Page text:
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UNESCO Has Failed to Prevent Forced Evictions at Angkor Wat

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UNESCO Has Failed to Prevent Forced Evictions at Angkor Wat

The rights group Amnesty International claims that thousands of families have been evicted from the world-famous temples over the past year.

UNESCO Has Failed to Prevent Forced Evictions at Angkor Wat
Credit: Depositphotos

A recent report by Amnesty International, detailing the forced evictions of up to 10,000 families at the Angkor temples in Cambodia, shows that the country’s post-Khmer Rouge tradition of land grabs at the expense of the poor is alive and well.

According to the report, which was published last month, Cambodian authorities in the second half of 2022 began evicting large numbers of people from Angkor, ostensibly to protect the location’s UNESCO World Heritage status. Many of these people have lived in the Angkor area for generations.

The authorities characterize the evictions as “voluntary,” but Amnesty interviewed over 100 evictees who say they were given small empty plots of land at a relocation site and told to build their own homes with sheets of corrugated iron.

A small cash payment of a few hundred dollars allowed the authorities to misrepresent their departures as voluntary. Many families ended up living under tarpaulin sheets for months and the relocation area was found to lack adequate sanitation. The area also lacks a proper drainage system and heavy rains led to makeshift homes being destroyed in June.

Human rights treaties to which Cambodia is a signatory stipulate the right to adequate housing. Failure to fulfill this is a violation of human rights. “If UNESCO is committed to putting human rights at the heart of all its actions then it should unequivocally condemn forced evictions as a tool for the management of a World Heritage Site, use its influence to demand that Cambodia’s government stop them, and push for a public and independent inquiry,” said Montse Ferrer, deputy regional director for research at Amnesty International.

Cambodia has lacked a clear and consistent system of land rights since the Khmer Rouge regime, which ruled between 1975 and early 1979 and abolished all private property. Hard property rights today exist only for the elite and those with political connections, while property rights for the bulk of the population can be rescinded whenever convenient. International donors to Cambodia need to understand that the Angkor episode is the latest in a long series of evictions, which are often carried out by companies with close ties to Prime Minister Hun Manet’s family.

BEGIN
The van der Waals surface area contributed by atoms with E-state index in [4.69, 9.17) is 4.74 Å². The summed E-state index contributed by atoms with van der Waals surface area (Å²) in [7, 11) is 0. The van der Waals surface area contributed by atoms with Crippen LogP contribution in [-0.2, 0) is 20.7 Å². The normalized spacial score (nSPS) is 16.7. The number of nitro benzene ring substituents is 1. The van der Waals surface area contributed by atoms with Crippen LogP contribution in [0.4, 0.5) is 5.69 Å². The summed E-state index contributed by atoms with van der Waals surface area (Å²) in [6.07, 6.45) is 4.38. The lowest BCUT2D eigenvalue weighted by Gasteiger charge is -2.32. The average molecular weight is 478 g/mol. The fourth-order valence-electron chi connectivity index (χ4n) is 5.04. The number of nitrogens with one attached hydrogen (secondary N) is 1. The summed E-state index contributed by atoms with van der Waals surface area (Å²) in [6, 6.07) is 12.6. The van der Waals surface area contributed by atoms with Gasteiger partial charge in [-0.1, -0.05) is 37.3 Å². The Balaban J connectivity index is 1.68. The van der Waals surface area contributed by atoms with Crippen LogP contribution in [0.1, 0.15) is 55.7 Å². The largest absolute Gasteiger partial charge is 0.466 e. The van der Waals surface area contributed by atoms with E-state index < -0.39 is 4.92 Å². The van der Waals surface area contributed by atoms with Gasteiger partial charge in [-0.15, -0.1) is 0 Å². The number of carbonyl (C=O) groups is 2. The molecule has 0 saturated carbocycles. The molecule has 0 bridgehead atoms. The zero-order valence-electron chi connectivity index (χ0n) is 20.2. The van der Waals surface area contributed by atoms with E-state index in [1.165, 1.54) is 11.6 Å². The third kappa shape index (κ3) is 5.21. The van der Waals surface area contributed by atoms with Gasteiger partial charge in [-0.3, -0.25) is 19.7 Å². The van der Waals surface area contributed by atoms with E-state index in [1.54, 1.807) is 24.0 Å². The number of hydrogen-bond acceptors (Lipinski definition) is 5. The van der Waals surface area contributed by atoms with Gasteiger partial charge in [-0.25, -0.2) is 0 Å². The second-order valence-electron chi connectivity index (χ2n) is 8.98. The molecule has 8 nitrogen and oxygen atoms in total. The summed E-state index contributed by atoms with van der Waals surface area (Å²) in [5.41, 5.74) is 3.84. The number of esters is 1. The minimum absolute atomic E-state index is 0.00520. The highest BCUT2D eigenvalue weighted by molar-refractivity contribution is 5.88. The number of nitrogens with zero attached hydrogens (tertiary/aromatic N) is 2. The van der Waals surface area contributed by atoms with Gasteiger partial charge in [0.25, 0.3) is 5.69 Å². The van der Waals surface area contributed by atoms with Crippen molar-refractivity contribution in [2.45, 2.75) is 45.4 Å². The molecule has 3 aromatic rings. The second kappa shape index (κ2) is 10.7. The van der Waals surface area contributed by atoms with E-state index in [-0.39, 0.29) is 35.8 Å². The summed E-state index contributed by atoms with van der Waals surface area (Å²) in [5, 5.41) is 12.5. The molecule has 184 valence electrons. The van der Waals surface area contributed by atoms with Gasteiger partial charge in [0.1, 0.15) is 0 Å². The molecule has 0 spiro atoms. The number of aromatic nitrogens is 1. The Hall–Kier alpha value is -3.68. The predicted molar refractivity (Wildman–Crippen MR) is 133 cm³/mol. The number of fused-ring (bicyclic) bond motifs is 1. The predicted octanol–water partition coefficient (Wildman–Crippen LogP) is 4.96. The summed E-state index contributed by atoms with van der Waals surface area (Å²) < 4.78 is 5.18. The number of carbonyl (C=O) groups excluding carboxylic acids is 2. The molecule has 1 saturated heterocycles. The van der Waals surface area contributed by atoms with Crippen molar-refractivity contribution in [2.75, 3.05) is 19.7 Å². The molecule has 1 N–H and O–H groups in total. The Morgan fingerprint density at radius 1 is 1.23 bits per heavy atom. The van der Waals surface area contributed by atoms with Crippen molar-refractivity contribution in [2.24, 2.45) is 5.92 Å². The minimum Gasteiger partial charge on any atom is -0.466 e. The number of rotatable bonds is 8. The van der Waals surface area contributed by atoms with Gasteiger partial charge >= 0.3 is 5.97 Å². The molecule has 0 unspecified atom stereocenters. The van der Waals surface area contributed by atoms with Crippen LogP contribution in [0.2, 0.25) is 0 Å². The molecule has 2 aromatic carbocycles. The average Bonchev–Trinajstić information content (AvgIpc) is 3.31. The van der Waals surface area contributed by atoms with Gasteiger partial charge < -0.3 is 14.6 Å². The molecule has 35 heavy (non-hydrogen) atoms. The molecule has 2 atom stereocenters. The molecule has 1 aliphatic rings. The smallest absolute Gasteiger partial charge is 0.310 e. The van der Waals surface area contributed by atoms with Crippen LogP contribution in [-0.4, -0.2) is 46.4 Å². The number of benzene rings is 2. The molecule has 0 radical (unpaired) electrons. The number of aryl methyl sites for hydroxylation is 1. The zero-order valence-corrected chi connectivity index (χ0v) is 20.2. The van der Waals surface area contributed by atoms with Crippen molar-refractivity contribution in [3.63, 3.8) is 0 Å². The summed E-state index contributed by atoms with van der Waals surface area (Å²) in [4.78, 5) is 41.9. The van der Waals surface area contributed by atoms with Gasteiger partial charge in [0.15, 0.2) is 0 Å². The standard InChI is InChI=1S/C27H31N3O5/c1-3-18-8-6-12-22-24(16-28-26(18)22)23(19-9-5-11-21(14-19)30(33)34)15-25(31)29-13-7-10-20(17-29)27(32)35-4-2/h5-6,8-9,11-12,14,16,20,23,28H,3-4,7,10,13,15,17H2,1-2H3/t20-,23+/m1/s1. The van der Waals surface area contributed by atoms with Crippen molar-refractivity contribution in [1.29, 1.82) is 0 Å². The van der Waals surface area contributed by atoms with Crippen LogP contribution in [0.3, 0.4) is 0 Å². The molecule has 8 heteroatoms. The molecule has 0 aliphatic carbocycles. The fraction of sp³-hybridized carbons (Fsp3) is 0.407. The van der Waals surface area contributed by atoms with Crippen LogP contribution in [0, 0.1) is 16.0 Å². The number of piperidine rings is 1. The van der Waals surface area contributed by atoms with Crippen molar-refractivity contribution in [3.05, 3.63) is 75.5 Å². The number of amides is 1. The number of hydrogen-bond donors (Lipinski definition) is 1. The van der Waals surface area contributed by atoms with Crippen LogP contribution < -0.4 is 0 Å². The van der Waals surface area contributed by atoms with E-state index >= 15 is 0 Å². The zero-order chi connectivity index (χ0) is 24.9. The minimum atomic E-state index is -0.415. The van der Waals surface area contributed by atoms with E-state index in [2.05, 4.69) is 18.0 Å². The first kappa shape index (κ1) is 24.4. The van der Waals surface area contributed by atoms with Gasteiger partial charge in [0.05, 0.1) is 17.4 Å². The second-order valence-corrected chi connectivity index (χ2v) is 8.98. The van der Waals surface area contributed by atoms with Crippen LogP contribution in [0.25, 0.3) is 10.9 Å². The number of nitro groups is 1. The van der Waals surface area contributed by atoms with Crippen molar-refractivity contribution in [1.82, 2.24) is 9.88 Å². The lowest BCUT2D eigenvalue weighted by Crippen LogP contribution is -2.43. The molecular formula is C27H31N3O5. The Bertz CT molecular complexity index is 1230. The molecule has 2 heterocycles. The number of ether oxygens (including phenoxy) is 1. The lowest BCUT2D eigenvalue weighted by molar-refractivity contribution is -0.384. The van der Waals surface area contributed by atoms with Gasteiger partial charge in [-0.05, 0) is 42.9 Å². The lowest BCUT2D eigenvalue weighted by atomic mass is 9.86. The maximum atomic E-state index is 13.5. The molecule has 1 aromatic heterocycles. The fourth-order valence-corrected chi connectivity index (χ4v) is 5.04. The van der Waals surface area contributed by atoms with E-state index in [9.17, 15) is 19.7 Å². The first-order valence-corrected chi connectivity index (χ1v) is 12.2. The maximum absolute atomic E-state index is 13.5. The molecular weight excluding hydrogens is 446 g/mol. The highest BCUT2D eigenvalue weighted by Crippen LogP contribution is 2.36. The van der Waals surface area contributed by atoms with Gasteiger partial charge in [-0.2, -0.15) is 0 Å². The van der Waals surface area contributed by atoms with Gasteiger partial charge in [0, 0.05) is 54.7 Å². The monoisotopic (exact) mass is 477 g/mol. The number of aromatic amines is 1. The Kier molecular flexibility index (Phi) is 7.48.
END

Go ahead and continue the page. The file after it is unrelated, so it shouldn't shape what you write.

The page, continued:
The treatment of the Boeung Kak Lake community in Phnom Penh, displaced to make way for real-estate development beginning in 2008, is just one of the most flagrant examples. Fatal violence in the past has been used to clear away residents judged to be obstructing tourist development. On November 15, 2007, two people were shot dead by security forces during a forced eviction near the Preah Vihear temple complex in northern Cambodia.

At Angkor Wat, the governments of France and Japan have a particular responsibility as they are the co-chairs of the International Coordinating Committee for the Safeguarding and Development of the Historic Site of Angkor (ICC Angkor).

France in particular has so far seemed to be unaware of the issues, and announced support for ICC Angkor for a further 10 years at a UNESCO conference in November attended by the Cambodian king Norodom Sihamoni. The king was invited by French President Emmanuel Macron and received at the Elysée Palace. The conference also heard misinformation from Hang Peou, the director-general of the APSARA authority, which administers the temples, who falsely stated that the people removed from Angkor had settled there illegally.

We urge France and Japan to suspend further support for APSARA until a fair and just compensation to the affected families is made according to the law.

We further urge UNESCO and international donors to take urgent action in the light of these findings. Immediate action is needed to provide adequate housing and sanitation for those who have been relocated and to ensure that children are protected from dropping out of school at the relocation site.

The Amnesty report should be unequivocally endorsed by UNESCO. If this is not done, UNESCO needs to say why and to carry out its own investigation. In no circumstances should an investigation by the Cambodian government, which has a long track record of abusing land rights for the benefit of the ruling elite, be accepted.

No proper mechanism for the safeguarding of a major heritage site can be realized, or sustained, without the effective participation of the communities who live on the site. Donors for Angkor development should suspend their support until the government halts relocations and provides a transparent plan for the future of the site. Any relocations must be based on verifiable assurances that families are guaranteed completed housing, proper drainage and sanitation, ways of earning incomes, capital for their businesses, and the means to pay off their debts.